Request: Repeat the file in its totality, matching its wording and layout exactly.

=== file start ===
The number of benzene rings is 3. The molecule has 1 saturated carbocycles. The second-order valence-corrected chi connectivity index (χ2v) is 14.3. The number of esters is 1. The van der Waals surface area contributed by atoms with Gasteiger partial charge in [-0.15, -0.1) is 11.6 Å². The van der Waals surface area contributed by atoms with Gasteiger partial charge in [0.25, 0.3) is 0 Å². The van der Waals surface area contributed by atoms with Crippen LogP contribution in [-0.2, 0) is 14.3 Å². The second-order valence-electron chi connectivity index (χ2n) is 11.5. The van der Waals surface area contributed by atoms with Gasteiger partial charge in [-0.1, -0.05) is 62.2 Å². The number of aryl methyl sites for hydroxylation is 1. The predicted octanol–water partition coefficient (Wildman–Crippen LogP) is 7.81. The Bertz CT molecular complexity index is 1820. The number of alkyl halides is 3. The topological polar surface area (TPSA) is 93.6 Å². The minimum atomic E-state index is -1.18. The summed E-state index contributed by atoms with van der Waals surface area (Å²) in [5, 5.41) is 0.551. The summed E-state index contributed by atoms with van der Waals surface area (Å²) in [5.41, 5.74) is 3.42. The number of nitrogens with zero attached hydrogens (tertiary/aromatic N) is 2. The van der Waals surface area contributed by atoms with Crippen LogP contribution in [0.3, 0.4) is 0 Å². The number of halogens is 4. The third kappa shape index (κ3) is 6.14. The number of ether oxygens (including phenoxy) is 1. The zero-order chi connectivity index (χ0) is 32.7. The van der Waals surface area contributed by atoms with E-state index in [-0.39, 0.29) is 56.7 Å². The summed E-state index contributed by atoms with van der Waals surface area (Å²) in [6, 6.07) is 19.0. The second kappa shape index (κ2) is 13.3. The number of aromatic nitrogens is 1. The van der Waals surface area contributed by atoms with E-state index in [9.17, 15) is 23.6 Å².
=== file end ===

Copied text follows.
The number of benzene rings is 3. The molecule has 1 saturated carbocycles. The second-order valence-corrected chi connectivity index (χ2v) is 14.3. The number of esters is 1. The van der Waals surface area contributed by atoms with Gasteiger partial charge in [-0.15, -0.1) is 11.6 Å². The van der Waals surface area contributed by atoms with Gasteiger partial charge in [0.25, 0.3) is 0 Å². The van der Waals surface area contributed by atoms with Crippen LogP contribution in [-0.2, 0) is 14.3 Å². The second-order valence-electron chi connectivity index (χ2n) is 11.5. The van der Waals surface area contributed by atoms with Gasteiger partial charge in [-0.1, -0.05) is 62.2 Å². The number of aryl methyl sites for hydroxylation is 1. The predicted octanol–water partition coefficient (Wildman–Crippen LogP) is 7.81. The Bertz CT molecular complexity index is 1820. The number of alkyl halides is 3. The topological polar surface area (TPSA) is 93.6 Å². The minimum atomic E-state index is -1.18. The summed E-state index contributed by atoms with van der Waals surface area (Å²) in [5, 5.41) is 0.551. The summed E-state index contributed by atoms with van der Waals surface area (Å²) in [5.41, 5.74) is 3.42. The number of nitrogens with zero attached hydrogens (tertiary/aromatic N) is 2. The van der Waals surface area contributed by atoms with Crippen LogP contribution in [0.3, 0.4) is 0 Å². The number of halogens is 4. The third kappa shape index (κ3) is 6.14. The number of ether oxygens (including phenoxy) is 1. The zero-order chi connectivity index (χ0) is 32.7. The van der Waals surface area contributed by atoms with E-state index in [-0.39, 0.29) is 56.7 Å². The summed E-state index contributed by atoms with van der Waals surface area (Å²) in [6, 6.07) is 19.0. The second kappa shape index (κ2) is 13.3. The number of aromatic nitrogens is 1. The van der Waals surface area contributed by atoms with E-state index in [9.17, 15) is 23.6 Å².